And that’s why the momentary adulation the man received is so troubling. I fear that even if Casebolt had actually gunned down two or three of the young black men he threatened with his firearm, thousands of white people in North Texas would have backed him to the hilt. The simple fact that young black children (and, yes, they are legally children) refused to satisfy the man’s appetite for submission, in the eyes of far too many people, would have justified any action designed to break their will.

And that’s just flat scary.

The Casebolt saga reminds me of the Gadarene demoniac in the Bible. Asked for his name, the broken man replied “legion”, suggesting that more than one kind of demon was oppressing him.

But the word “legion” would have had a second meaning in first century Palestine that no one could miss. Was the man saying that his madness channeled the crazed cruelty of the Roman Empire? Had the man served as a Roman soldier and seen things no one should see? Or had he been so brutalized by the forces of empire that his mind coped by splintering into a thousand pieces?

The Bible suggests these questions but provides no answer save the healing touch of the Master.

But the same questions must be asked with reference to Mr. Casebolt. This is NOT a story about one bad apple spoiling the reputation of an otherwise pristine community. Whatever infected this rogue McKinney police officer is rampant within our society.  His name is legion.

The madness must be named before it can be healed. Once again, the touch of the Master is needed. I leave you with the words of Archbishop Oscar Romero:

No one wants to have a sore spot touched, and therefore a society with so many sores twitches when someone has the courage to touch it and say: ‘You have to treat that. You have to get rid of that. Believe in Christ. Be converted.’

Mississippi family indicted for cheering at graduation ceremony


A family in Senatobia Mississippi has been indicted after cheering as a proud graduate crossed the stage at a high
school commencement ceremony. 

Three members of the graduate’s family were forcibly removed from the auditorium after shouting “you did it, girl”. 

A few days later, the celebrants were charged with disturbing the peace.  They face a $500 fine and possibly six months in jail.

Superintendent Jay Foster defends the decision to prosecute.  Graduation is a solemn occasion, he says, and families have a right to hear their child’s name announced in a stone-quiet auditorium.

For the middle class white men who preside over graduation ceremonies in towns like Senatobia, graduation may be a solemn affair.  They went to college (a much bigger deal than high school) and their children are expected to follow suit.  High School graduation, for these people, is the first step down a long road of gradual advancement.

But for the children of field hands, Wal Mart employees and truck drivers, high school graduation is whoopin’ and shoutin’ time; there’s nothing solemn about it.  There is no pomp in this world. The circumstance is bleak.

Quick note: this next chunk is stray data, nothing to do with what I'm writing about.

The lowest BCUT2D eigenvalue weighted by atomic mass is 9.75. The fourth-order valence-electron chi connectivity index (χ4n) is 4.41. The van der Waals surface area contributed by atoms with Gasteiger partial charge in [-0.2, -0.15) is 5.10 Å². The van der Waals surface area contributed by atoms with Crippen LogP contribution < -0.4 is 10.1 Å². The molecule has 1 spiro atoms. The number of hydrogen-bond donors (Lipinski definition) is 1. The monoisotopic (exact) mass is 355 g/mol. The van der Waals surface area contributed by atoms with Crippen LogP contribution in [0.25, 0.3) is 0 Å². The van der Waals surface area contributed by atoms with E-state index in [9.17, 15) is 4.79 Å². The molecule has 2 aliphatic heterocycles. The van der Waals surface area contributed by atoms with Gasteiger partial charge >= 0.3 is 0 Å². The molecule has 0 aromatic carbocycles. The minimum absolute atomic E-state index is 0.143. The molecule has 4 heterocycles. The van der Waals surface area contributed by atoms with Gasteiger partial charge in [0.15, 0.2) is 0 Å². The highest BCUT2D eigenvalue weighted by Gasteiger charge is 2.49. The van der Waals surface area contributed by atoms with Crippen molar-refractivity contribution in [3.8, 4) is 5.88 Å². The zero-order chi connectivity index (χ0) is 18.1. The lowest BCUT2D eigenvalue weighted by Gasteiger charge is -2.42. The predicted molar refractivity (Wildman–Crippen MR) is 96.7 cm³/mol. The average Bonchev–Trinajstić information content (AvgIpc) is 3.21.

In many cases,  the graduate crossing the stage is the first person in the family to get a degree of any kind.  It’s a triumph for the entire clan–a watershed moment.

I understand this respectable – working class divide very well.  During our family’s nine years in Tulia, Texas we watched the social drama unfolf year after year. 

The vice principal would tell the audience that applause should wait until all graduates had received their degrees and that unseemly  outbursts would not be tolerated.  

This rule held until the first Black, redneck or Latino graduate  was announced.  After that each family outdid the last in voicing its pride.  Hell, if they didn’t cheer real loud, how would the town know how proud the family was? 

More importantly,  how would the graduate know?

Sure, there was an element of “take your pomp and shove it” class warfare involved in this annual drama.  The Hoi Poloi knew the ruling cadre of respectable professionals was asserting its authority and they rose to the challenge with gusto.

In the end, no harm was done.  The principal waited for the brief burst of celebration to pass before announcing the next graduate.  Everybody heard the name of their child announced loud and clear.

The authorities in Tulia knew that white professionals had become a tiny minority in the community.  Apparently, the ruling white class in Senatobia, Mississippi isn’t ready to throw in the towel.  Having laid down the law, they are going to make it stick even if it transforms their community into a national laughing stock.

Jay Foster thinks like the folks who gave us the Tulia drug sting and the Jena 6 fiasco.  Make no mistake, this is all about enforcing white privilege by all means necessary.

Christians lead opposition to the death penalty in Nebraska